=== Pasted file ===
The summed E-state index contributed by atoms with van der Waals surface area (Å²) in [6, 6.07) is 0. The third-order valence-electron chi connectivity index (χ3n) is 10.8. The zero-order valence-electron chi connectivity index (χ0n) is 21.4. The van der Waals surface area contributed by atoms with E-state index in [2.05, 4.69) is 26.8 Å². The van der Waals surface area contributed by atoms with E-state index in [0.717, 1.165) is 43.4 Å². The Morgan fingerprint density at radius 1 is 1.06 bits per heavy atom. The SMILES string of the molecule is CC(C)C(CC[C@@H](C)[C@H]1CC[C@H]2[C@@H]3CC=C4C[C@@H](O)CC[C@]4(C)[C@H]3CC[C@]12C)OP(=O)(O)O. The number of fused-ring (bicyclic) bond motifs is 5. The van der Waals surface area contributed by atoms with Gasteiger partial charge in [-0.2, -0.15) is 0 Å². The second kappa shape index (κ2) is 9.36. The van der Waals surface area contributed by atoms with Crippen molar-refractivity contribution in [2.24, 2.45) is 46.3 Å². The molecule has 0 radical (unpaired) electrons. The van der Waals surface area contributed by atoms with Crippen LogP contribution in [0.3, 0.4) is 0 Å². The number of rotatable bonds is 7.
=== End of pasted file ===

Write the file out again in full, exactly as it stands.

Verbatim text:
The summed E-state index contributed by atoms with van der Waals surface area (Å²) in [6, 6.07) is 0. The third-order valence-electron chi connectivity index (χ3n) is 10.8. The zero-order valence-electron chi connectivity index (χ0n) is 21.4. The van der Waals surface area contributed by atoms with E-state index in [2.05, 4.69) is 26.8 Å². The van der Waals surface area contributed by atoms with E-state index in [0.717, 1.165) is 43.4 Å². The Morgan fingerprint density at radius 1 is 1.06 bits per heavy atom. The SMILES string of the molecule is CC(C)C(CC[C@@H](C)[C@H]1CC[C@H]2[C@@H]3CC=C4C[C@@H](O)CC[C@]4(C)[C@H]3CC[C@]12C)OP(=O)(O)O. The number of fused-ring (bicyclic) bond motifs is 5. The van der Waals surface area contributed by atoms with Gasteiger partial charge in [-0.2, -0.15) is 0 Å². The second kappa shape index (κ2) is 9.36. The van der Waals surface area contributed by atoms with Crippen molar-refractivity contribution in [2.24, 2.45) is 46.3 Å². The molecule has 0 radical (unpaired) electrons. The van der Waals surface area contributed by atoms with Crippen LogP contribution in [0.3, 0.4) is 0 Å². The number of rotatable bonds is 7.